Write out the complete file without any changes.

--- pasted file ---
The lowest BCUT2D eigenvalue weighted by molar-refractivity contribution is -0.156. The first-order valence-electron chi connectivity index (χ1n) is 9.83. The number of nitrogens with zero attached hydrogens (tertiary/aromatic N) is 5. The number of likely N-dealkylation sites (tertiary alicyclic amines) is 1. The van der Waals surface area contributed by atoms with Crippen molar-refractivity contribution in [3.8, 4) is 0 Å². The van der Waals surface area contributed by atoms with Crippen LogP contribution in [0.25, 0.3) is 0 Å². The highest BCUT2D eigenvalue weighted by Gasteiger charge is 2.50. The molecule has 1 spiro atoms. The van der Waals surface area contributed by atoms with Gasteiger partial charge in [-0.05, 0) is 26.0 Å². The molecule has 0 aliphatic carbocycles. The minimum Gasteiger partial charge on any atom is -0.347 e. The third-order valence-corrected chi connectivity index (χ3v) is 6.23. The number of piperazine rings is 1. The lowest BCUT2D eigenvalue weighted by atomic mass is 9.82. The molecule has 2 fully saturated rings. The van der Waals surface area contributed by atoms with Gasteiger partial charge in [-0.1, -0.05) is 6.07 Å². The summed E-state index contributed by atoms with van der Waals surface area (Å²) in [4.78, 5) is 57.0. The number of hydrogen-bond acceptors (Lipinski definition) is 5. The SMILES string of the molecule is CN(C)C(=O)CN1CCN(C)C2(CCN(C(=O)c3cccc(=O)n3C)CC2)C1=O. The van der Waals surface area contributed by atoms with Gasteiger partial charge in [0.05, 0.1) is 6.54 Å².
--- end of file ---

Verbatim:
The lowest BCUT2D eigenvalue weighted by molar-refractivity contribution is -0.156. The first-order valence-electron chi connectivity index (χ1n) is 9.83. The number of nitrogens with zero attached hydrogens (tertiary/aromatic N) is 5. The number of likely N-dealkylation sites (tertiary alicyclic amines) is 1. The van der Waals surface area contributed by atoms with Crippen molar-refractivity contribution in [3.8, 4) is 0 Å². The van der Waals surface area contributed by atoms with Crippen LogP contribution in [0.25, 0.3) is 0 Å². The highest BCUT2D eigenvalue weighted by Gasteiger charge is 2.50. The molecule has 1 spiro atoms. The van der Waals surface area contributed by atoms with Gasteiger partial charge in [-0.05, 0) is 26.0 Å². The molecule has 0 aliphatic carbocycles. The minimum Gasteiger partial charge on any atom is -0.347 e. The third-order valence-corrected chi connectivity index (χ3v) is 6.23. The number of piperazine rings is 1. The lowest BCUT2D eigenvalue weighted by atomic mass is 9.82. The molecule has 2 fully saturated rings. The van der Waals surface area contributed by atoms with Gasteiger partial charge in [-0.1, -0.05) is 6.07 Å². The summed E-state index contributed by atoms with van der Waals surface area (Å²) in [4.78, 5) is 57.0. The number of hydrogen-bond acceptors (Lipinski definition) is 5. The SMILES string of the molecule is CN(C)C(=O)CN1CCN(C)C2(CCN(C(=O)c3cccc(=O)n3C)CC2)C1=O. The van der Waals surface area contributed by atoms with Gasteiger partial charge in [0.05, 0.1) is 6.54 Å².